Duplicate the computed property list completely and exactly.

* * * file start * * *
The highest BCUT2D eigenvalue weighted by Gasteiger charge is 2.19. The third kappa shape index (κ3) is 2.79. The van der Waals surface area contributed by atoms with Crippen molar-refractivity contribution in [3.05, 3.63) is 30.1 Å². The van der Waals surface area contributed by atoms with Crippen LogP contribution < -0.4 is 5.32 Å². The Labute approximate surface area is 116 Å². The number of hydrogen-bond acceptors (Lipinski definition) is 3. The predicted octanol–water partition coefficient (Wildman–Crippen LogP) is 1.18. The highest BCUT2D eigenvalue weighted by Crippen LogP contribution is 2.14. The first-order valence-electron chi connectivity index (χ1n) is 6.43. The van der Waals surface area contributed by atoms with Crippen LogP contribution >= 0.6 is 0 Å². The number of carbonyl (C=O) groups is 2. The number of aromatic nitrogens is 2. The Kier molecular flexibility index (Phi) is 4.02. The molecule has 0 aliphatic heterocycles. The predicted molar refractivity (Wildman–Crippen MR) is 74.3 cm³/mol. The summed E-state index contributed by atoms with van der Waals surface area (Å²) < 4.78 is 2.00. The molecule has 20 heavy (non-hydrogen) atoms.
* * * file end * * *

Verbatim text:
The highest BCUT2D eigenvalue weighted by Gasteiger charge is 2.19. The third kappa shape index (κ3) is 2.79. The van der Waals surface area contributed by atoms with Crippen molar-refractivity contribution in [3.05, 3.63) is 30.1 Å². The van der Waals surface area contributed by atoms with Crippen LogP contribution < -0.4 is 5.32 Å². The Labute approximate surface area is 116 Å². The number of hydrogen-bond acceptors (Lipinski definition) is 3. The predicted octanol–water partition coefficient (Wildman–Crippen LogP) is 1.18. The highest BCUT2D eigenvalue weighted by Crippen LogP contribution is 2.14. The first-order valence-electron chi connectivity index (χ1n) is 6.43. The van der Waals surface area contributed by atoms with Crippen LogP contribution >= 0.6 is 0 Å². The number of carbonyl (C=O) groups is 2. The number of aromatic nitrogens is 2. The Kier molecular flexibility index (Phi) is 4.02. The molecule has 0 aliphatic heterocycles. The predicted molar refractivity (Wildman–Crippen MR) is 74.3 cm³/mol. The summed E-state index contributed by atoms with van der Waals surface area (Å²) < 4.78 is 2.00. The molecule has 20 heavy (non-hydrogen) atoms.